So many of you asked for my peach pie recipe, and I’m only too happy to share it! The only caveat is that there isn’t a gluten free option yet. But I promise you’ll be the first to know once I’ve mastered a gluten free pie crust!
Since this pie is not gluten free, I’ve actually never tasted it. But my husband described it this way: The filling is sweet and fruity, and just a little bit of tart, and the crust is perfectly flaky and will melt in your mouth. This is the pie I always make for my parents’ August birthdays, and I often make it for Father’s Day, too.
I seriously love making pie, especially the crust. So many people buy store-bought crusts because they’re intimidated by the thought of making it themselves, but with the right equipment, it’s actually really simple. Check out the recipe for step-by-step instructions. But before you purchase any ingredients, please consider buying my all-time favorite piece of equipment: a dough rolling bag.
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Honestly, I love this thing. It makes rolling out dough and transferring it to the pan so, so easy. But be sure to flour it well! (Actually, the bag I linked to is even nicer than mine, and I am planning an upgrade now.) You’ll also need a pastry blender. While you can use a fork instead, the pastry blender will make the job easier. And be sure you have a 9-inch pie pan and a rolling pin.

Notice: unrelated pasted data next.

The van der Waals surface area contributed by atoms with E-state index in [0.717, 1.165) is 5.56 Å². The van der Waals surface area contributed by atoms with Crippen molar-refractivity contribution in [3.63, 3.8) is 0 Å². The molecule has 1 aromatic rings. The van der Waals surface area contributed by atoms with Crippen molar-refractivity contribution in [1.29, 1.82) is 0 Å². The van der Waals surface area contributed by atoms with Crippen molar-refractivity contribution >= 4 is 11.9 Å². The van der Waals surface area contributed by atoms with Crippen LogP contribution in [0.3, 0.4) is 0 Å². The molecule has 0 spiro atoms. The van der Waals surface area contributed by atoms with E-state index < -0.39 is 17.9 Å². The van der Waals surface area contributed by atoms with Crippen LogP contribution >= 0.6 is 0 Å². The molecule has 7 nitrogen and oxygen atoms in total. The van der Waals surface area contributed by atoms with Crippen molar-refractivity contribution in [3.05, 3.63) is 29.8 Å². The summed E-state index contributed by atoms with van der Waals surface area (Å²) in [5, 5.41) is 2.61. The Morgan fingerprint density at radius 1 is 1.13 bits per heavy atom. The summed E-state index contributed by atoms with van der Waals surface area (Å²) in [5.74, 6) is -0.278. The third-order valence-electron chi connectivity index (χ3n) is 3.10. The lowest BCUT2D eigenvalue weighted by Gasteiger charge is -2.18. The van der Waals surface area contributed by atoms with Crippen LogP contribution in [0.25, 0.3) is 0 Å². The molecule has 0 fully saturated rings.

While this recipe uses a standard double crust, you could make a lattice or other crust design. Let me know in the comments if you’d like to see a tutorial.
Here are a few other tips and tricks to help the pie-baking process go smoothly:
- There are three types of peaches: cling, semi-cling and freestone. “Cling” means the fruit actually clings to the pit. They’re harder to cut, and in my opinion, not as sweet. If you use clings, I actually recommend making the filling the day before, and then storing it in the fridge overnight. That will help bring out the flavor. “Freestone” peaches are really sweet and juicy. Be sure to drain the juice (see the instructions) if you’re using freestone. Otherwise the filling will be super runny. And obviously “semi-cling” are somewhere in the middle.
- I mention this in the instructions, but don’t forget to put the water for the crust in the refrigerator. Very cold water helps the crust form. Then as long as you use plenty of flour (or the dough rolling bag!) there’s no need to chill the dough.